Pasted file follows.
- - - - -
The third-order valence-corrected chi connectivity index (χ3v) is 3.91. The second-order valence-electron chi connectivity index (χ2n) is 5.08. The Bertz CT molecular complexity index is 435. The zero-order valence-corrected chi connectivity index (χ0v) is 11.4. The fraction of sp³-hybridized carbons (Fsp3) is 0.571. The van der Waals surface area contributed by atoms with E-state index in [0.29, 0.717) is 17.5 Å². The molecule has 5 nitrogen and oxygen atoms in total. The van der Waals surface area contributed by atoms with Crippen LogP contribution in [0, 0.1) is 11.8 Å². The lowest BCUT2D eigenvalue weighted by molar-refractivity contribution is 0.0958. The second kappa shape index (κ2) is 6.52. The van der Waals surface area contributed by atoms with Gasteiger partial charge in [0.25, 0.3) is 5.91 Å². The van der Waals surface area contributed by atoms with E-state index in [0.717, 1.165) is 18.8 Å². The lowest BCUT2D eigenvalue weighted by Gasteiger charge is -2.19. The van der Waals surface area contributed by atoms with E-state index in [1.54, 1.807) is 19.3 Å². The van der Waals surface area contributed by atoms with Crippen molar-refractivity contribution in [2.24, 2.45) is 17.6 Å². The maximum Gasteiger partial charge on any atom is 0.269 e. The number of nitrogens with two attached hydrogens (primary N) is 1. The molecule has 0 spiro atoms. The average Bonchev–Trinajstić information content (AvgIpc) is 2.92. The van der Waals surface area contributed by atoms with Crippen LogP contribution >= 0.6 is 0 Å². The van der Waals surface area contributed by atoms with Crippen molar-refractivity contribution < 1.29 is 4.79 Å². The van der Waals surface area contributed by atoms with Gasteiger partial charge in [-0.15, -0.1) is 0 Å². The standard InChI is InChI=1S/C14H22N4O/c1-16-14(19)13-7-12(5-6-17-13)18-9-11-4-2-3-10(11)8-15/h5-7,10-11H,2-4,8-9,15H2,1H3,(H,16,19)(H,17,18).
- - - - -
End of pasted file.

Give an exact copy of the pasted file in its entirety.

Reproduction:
The third-order valence-corrected chi connectivity index (χ3v) is 3.91. The second-order valence-electron chi connectivity index (χ2n) is 5.08. The Bertz CT molecular complexity index is 435. The zero-order valence-corrected chi connectivity index (χ0v) is 11.4. The fraction of sp³-hybridized carbons (Fsp3) is 0.571. The van der Waals surface area contributed by atoms with E-state index in [0.29, 0.717) is 17.5 Å². The molecule has 5 nitrogen and oxygen atoms in total. The van der Waals surface area contributed by atoms with Crippen LogP contribution in [0, 0.1) is 11.8 Å². The lowest BCUT2D eigenvalue weighted by molar-refractivity contribution is 0.0958. The second kappa shape index (κ2) is 6.52. The van der Waals surface area contributed by atoms with Gasteiger partial charge in [0.25, 0.3) is 5.91 Å². The van der Waals surface area contributed by atoms with E-state index in [0.717, 1.165) is 18.8 Å². The lowest BCUT2D eigenvalue weighted by Gasteiger charge is -2.19. The van der Waals surface area contributed by atoms with E-state index in [1.54, 1.807) is 19.3 Å². The van der Waals surface area contributed by atoms with Crippen molar-refractivity contribution in [2.24, 2.45) is 17.6 Å². The maximum Gasteiger partial charge on any atom is 0.269 e. The number of nitrogens with two attached hydrogens (primary N) is 1. The molecule has 0 spiro atoms. The average Bonchev–Trinajstić information content (AvgIpc) is 2.92. The van der Waals surface area contributed by atoms with Crippen LogP contribution >= 0.6 is 0 Å². The van der Waals surface area contributed by atoms with Crippen molar-refractivity contribution < 1.29 is 4.79 Å². The van der Waals surface area contributed by atoms with Gasteiger partial charge in [-0.15, -0.1) is 0 Å². The standard InChI is InChI=1S/C14H22N4O/c1-16-14(19)13-7-12(5-6-17-13)18-9-11-4-2-3-10(11)8-15/h5-7,10-11H,2-4,8-9,15H2,1H3,(H,16,19)(H,17,18).